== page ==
As already mentioned in our general comments, we find it absolutely necessary to clarify the terminology used in the draft guidelines, especially in relation to the default definition. In our understanding (i) ‘repayment difficulties’ do not equate to ‘default’ and (ii) ‘single risk’ does not equate to ‘the same probability of default’.
In general, the guidance is clear. The threshold of “at least 50%” is a helpful benchmark.
However, room for reasoning should be left for individual cases, if one item of the list applies, but there are reasons, why nevertheless no dependency exists. Example: a client‘s gross receipts from renting a property to a tenant exceeds 50% of the client’s gross receipts, but the property is so easily rentable that another tenant can be found.

Economic interdependencies should be established, in any case, considering the materiality of the impact in the levels of credit risk for the bank due to the repayment difficulties of the connected counterparty. The examples provided in the draft guidelines help to identify circumstances where economic interconnectedness may be established; however, the guidelines should clarify that these examples do not automatically lead to an economic interdependence and therefore, these clients may not be automatically considered as a group of connected clients.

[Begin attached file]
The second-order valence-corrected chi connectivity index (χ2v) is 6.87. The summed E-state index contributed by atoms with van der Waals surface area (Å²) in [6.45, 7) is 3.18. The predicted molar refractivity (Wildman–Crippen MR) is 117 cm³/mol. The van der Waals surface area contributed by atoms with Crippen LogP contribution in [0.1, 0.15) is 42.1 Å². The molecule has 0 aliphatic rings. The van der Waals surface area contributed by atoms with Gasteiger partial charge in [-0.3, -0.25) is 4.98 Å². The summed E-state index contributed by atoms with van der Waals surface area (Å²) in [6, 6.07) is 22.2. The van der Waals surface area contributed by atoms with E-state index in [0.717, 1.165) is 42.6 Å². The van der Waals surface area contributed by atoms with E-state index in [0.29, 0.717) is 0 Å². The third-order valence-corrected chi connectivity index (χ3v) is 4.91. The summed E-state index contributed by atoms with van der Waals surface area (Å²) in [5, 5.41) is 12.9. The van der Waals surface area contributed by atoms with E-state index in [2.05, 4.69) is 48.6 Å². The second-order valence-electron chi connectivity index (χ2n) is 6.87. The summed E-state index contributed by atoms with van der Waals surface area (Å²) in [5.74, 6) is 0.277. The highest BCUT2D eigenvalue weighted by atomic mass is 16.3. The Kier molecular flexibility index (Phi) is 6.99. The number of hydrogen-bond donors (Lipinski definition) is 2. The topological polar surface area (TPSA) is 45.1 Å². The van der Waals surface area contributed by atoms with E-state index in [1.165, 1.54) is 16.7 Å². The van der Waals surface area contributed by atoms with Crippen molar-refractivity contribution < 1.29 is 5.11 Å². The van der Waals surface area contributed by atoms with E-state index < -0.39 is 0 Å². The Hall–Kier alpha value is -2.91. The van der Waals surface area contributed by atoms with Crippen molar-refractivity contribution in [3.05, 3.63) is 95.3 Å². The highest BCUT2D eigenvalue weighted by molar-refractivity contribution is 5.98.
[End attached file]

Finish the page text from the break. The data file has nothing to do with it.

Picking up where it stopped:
In the assessments of situations where control may exist and grouping must be done, except for companies included in the consolidation for accounting purposes, it is indicated that the listed criteria should be considered in the assessment process. Regarding economic dependency it is however written in the proposed guidelines that a dependency shall be deemed to exist (deem") if the criteria are met. In such cases it becomes particularly important that the conditions actually are believed to lead to default or non-payment issues. For many of the criteria such a condition is described as a prerequisite («… so significant for the … is likely to default or experience financial difficulties…»). For the second criterion this condition is not included. These are criteria for a possible grouping where it may be more likely than not that this will be the consequence, but not necessarily. It will, inter alia, depend on the relevant customer's relative debt burden, cost structure, general adaptability, etc. Also for criteria c (income / expense), d (production), f (assets / liabilities), h (customer base), i (ownership structure) and j (relations to co-borrowers) this should be included as a condition.